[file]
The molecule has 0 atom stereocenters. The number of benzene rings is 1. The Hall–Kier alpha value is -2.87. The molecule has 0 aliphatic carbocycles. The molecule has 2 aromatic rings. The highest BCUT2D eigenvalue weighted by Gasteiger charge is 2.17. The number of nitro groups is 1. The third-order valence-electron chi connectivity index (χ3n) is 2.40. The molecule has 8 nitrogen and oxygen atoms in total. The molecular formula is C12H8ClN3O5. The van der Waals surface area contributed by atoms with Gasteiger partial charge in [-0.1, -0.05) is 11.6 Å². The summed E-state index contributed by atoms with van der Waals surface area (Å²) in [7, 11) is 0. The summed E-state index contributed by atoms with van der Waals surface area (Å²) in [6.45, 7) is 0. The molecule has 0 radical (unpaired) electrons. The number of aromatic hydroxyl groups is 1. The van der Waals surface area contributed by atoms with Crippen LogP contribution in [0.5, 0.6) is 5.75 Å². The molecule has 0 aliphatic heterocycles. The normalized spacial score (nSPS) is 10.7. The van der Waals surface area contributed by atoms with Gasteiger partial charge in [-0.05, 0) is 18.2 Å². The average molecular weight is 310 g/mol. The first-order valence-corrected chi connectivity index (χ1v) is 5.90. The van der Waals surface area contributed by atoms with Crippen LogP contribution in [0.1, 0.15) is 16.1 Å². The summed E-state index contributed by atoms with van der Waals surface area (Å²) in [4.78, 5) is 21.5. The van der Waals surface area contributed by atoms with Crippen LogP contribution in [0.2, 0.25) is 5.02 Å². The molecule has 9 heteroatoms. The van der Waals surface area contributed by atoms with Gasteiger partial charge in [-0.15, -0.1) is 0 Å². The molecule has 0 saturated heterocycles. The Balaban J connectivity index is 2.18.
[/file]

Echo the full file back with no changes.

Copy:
The molecule has 0 atom stereocenters. The number of benzene rings is 1. The Hall–Kier alpha value is -2.87. The molecule has 0 aliphatic carbocycles. The molecule has 2 aromatic rings. The highest BCUT2D eigenvalue weighted by Gasteiger charge is 2.17. The number of nitro groups is 1. The third-order valence-electron chi connectivity index (χ3n) is 2.40. The molecule has 8 nitrogen and oxygen atoms in total. The molecular formula is C12H8ClN3O5. The van der Waals surface area contributed by atoms with Gasteiger partial charge in [-0.1, -0.05) is 11.6 Å². The summed E-state index contributed by atoms with van der Waals surface area (Å²) in [7, 11) is 0. The summed E-state index contributed by atoms with van der Waals surface area (Å²) in [6.45, 7) is 0. The molecule has 0 radical (unpaired) electrons. The number of aromatic hydroxyl groups is 1. The van der Waals surface area contributed by atoms with Crippen LogP contribution in [0.5, 0.6) is 5.75 Å². The molecule has 0 aliphatic heterocycles. The normalized spacial score (nSPS) is 10.7. The van der Waals surface area contributed by atoms with Gasteiger partial charge in [-0.05, 0) is 18.2 Å². The average molecular weight is 310 g/mol. The first-order valence-corrected chi connectivity index (χ1v) is 5.90. The van der Waals surface area contributed by atoms with Crippen LogP contribution in [0.1, 0.15) is 16.1 Å². The summed E-state index contributed by atoms with van der Waals surface area (Å²) in [4.78, 5) is 21.5. The van der Waals surface area contributed by atoms with Crippen LogP contribution in [0.2, 0.25) is 5.02 Å². The molecule has 9 heteroatoms. The van der Waals surface area contributed by atoms with Gasteiger partial charge in [-0.15, -0.1) is 0 Å². The molecule has 0 saturated heterocycles. The Balaban J connectivity index is 2.18.